Incorporating Osmotic Balance

The example shown in Figure 4-2 illustrates how ionic equilibrium can be reached and how the Nernst equation can be used to calculate the value of the membrane potential at equilibrium. However, the simple situation in the example is not very similar to the situation in real animal cells. For one thing, animal cells are not enclosed in a box with rigid walls, and thus osmotic balance must be taken into account. An example of how equilibrium can be reached when water balance must be considered is shown in Figure 4-4a. In this example the rigid walls are removed, so that osmotic balance must be achieved in order to reach equilibrium. In addition, an impermeant intracellular solute, P, has been added. For now, P has no charge; the effect of adding a charge on the intracellular organic solute will be considered later.

In Figure 4-4a, it is assumed that the model cell contains 50 mM Na+ and 100 mM P. What must the concentrations of the other intracellular and extracellular solutes be in order for the model cell to be at equilibrium? The principal of electrical neutrality tells us that for practical purposes, the concentrations of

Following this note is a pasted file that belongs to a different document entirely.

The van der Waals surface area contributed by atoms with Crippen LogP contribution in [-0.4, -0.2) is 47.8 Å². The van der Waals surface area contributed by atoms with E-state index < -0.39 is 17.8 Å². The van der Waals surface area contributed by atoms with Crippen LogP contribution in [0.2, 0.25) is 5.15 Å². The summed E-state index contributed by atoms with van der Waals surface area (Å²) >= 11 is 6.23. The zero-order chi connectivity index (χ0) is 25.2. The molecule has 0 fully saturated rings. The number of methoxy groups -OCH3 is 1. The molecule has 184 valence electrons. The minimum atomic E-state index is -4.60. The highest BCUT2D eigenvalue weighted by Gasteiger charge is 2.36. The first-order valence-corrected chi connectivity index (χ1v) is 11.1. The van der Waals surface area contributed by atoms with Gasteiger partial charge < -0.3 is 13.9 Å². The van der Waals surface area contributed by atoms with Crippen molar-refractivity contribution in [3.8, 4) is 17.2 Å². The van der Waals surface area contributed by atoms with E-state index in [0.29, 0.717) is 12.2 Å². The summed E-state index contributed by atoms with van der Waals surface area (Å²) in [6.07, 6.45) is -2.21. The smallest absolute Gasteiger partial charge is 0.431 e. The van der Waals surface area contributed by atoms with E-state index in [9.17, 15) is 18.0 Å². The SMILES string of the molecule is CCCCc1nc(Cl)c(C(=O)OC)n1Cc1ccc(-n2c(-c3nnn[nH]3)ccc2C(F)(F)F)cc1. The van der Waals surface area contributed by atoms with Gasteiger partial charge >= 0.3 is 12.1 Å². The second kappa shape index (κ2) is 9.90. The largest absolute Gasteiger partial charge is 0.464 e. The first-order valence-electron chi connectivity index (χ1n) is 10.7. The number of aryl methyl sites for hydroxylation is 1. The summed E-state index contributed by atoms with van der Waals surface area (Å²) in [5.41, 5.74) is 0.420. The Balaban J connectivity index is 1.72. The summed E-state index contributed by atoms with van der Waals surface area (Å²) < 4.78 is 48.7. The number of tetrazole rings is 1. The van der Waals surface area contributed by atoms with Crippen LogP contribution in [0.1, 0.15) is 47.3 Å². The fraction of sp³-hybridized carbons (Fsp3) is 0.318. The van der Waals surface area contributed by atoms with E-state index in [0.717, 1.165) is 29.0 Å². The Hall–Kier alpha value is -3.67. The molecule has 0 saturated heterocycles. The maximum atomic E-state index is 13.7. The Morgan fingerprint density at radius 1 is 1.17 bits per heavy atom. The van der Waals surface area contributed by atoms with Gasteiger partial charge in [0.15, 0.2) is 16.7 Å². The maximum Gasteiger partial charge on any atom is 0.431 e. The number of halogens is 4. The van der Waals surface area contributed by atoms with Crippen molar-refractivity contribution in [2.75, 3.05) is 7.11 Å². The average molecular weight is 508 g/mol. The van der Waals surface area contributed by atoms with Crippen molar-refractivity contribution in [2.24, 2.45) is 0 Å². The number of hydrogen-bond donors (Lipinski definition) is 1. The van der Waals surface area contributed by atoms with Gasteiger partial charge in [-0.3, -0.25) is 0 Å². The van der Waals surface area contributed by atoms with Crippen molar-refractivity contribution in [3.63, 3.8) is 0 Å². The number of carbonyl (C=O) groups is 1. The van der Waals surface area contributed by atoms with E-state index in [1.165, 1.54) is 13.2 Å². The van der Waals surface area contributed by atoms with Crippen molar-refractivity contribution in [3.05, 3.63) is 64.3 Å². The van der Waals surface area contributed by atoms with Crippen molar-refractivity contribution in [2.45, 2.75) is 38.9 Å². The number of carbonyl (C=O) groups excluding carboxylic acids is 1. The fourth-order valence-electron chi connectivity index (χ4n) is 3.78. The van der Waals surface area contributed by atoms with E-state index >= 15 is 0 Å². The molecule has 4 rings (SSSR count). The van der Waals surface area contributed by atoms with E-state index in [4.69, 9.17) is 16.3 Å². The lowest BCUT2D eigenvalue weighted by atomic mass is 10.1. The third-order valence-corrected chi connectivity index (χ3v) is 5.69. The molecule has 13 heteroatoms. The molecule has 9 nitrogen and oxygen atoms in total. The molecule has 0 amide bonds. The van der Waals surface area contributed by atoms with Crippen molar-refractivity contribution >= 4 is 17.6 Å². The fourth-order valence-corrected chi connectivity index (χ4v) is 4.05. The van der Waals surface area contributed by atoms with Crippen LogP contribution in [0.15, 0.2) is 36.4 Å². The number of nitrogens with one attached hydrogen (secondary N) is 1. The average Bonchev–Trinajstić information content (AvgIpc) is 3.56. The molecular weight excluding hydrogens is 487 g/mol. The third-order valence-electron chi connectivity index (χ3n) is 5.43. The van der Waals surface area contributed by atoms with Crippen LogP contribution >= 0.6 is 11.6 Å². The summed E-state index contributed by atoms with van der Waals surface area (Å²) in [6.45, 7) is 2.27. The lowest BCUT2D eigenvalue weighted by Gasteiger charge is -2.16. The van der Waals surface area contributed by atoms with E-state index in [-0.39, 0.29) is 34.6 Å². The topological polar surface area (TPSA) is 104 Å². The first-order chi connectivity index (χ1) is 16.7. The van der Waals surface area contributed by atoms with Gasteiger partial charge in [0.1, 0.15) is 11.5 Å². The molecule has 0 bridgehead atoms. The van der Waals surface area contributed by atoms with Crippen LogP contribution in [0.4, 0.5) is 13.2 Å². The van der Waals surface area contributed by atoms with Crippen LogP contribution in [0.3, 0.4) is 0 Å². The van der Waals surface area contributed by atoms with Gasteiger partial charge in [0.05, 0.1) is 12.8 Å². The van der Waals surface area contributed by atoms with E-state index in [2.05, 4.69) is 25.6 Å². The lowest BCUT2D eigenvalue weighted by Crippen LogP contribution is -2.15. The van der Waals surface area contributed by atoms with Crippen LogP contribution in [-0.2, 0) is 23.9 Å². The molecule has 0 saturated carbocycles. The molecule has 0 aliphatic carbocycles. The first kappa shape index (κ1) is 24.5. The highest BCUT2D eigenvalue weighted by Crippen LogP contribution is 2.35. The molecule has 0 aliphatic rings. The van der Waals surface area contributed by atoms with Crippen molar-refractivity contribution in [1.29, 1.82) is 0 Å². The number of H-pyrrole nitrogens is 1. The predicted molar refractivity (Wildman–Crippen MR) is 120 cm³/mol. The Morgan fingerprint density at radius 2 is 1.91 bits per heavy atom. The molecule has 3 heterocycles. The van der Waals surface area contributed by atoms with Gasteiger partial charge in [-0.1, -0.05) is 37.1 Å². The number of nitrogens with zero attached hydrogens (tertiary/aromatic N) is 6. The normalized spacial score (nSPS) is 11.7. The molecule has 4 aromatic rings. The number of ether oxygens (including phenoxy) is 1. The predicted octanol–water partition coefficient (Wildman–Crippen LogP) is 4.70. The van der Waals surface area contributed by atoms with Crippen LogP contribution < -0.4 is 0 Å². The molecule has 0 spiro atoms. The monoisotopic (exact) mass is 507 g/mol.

INSIDE 50 mM Na+

100 m/Vl1

Cell membrane rh

INSIDE

100 mM P Total osmolarity = 200 mOsm

Cell membrane

OUTSIDE

Na+ 100 mM

Cl- 100 mM

Total osmolarity = 200 mOsm ECl = -17.5 mV

Figure 4-4 A model cell in which both osmotic and electrical factors must be considered at equilibrium.

(a) The starting conditions, with initial values of some parameters provided.

(b) The values of all parameters required for the cell to be at equilibrium.

cations and anions within any compartment are equal. Thus, because P is assumed to have no charge, [Cl-]j = [Na+] = 50 mM. For osmotic balance, the external osmolarity must equal the internal osmolarity, which is 200 mOsm. The principal of electrical neutrality again requires that [Na+]o = [Cl-]o. This requirement, together with the requirement for osmotic balance, can be satisfied if [Na+]o = [Cl-]o = 100 mM. The model cell of Figure 4-4a can therefore be at equilibrium if the concentrations of intracellular and extracellular solutes are as shown in Figure 4-4b. At this equilibrium, the voltage across the membrane of the model cell (the membrane potential, Em) would be given by the Nernst equation for chloride:

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